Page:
MANILA, Philippines — Nearly seven in 10 Filipinos continue to distrust President Gloria Arroyo despite her efforts at a charm offensive before she steps down this year, according to a survey released Wednesday.
The figure of 68 percent of respondents who said they distrusted Arroyo is the highest since she took over from deposed president Joseph Estrada in 2001, Pulse Asia said in releasing the results of its survey.
The results came a day after the Supreme Court cleared Arroyo to run for a seat in parliament in the May national elections, in a move many believe is aimed at trying to remain in power.
Arroyo is required by the constitution to step down as president this year.
But critics believe Arroyo intends to become a congresswoman as a step towards having the constitution rewritten to shift the nation's form of government from presidential to parliamentary.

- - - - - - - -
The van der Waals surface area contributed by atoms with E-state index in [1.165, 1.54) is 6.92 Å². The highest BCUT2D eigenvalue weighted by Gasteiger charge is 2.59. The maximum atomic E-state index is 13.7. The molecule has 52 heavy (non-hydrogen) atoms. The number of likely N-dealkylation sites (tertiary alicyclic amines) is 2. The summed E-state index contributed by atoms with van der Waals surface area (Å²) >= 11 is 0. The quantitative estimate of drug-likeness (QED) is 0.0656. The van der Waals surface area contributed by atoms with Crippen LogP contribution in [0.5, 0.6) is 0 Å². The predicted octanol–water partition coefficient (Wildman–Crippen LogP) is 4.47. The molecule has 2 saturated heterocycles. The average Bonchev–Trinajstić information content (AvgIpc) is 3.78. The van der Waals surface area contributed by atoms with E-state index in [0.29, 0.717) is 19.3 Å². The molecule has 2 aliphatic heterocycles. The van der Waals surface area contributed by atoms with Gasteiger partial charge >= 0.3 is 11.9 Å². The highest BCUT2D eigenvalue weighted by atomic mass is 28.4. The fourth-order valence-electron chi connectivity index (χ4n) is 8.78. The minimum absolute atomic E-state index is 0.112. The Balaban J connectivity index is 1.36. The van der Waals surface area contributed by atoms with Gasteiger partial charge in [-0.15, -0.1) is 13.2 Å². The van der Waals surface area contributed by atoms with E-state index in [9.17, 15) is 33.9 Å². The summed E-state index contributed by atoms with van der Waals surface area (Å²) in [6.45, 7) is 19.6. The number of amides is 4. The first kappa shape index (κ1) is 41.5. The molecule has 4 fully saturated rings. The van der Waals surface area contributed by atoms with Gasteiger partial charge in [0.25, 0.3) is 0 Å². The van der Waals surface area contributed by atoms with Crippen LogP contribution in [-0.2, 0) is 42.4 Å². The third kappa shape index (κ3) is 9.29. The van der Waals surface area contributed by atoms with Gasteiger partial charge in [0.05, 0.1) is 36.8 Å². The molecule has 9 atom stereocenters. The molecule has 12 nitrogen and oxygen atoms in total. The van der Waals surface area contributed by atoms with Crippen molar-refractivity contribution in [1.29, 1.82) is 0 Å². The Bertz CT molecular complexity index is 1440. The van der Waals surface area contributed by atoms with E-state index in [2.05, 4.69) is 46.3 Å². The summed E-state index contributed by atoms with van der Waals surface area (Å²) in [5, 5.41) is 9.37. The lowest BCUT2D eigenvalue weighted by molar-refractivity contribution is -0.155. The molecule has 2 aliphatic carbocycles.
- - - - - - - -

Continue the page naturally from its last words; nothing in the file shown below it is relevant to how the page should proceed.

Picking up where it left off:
She would then seek to become the nation's first prime minister, her critics allege.
A popular revolt backed by the military installed Arroyo as president in January 2001, replacing the graft-tainted Estrada.
She won a hotly contested second term in 2004, but her nine years in office have been marked by allegations of massive corruption and three failed military coup attempts.
Arroyo's popularity took a further beating when members of a Muslim clan she had supported in the restive south were accused of masterminding the massacre of 57 people in November to eliminate a rival's political challenge.
In recent weeks, Arroyo has embarked on a charm offensive, visiting influential media establishments and inviting foreign journalists to dinner at the presidential palace after snubbing them at official functions for three years.
She has also had advertisements placed in the press promoting her economic achievements and other legacies. (AFP)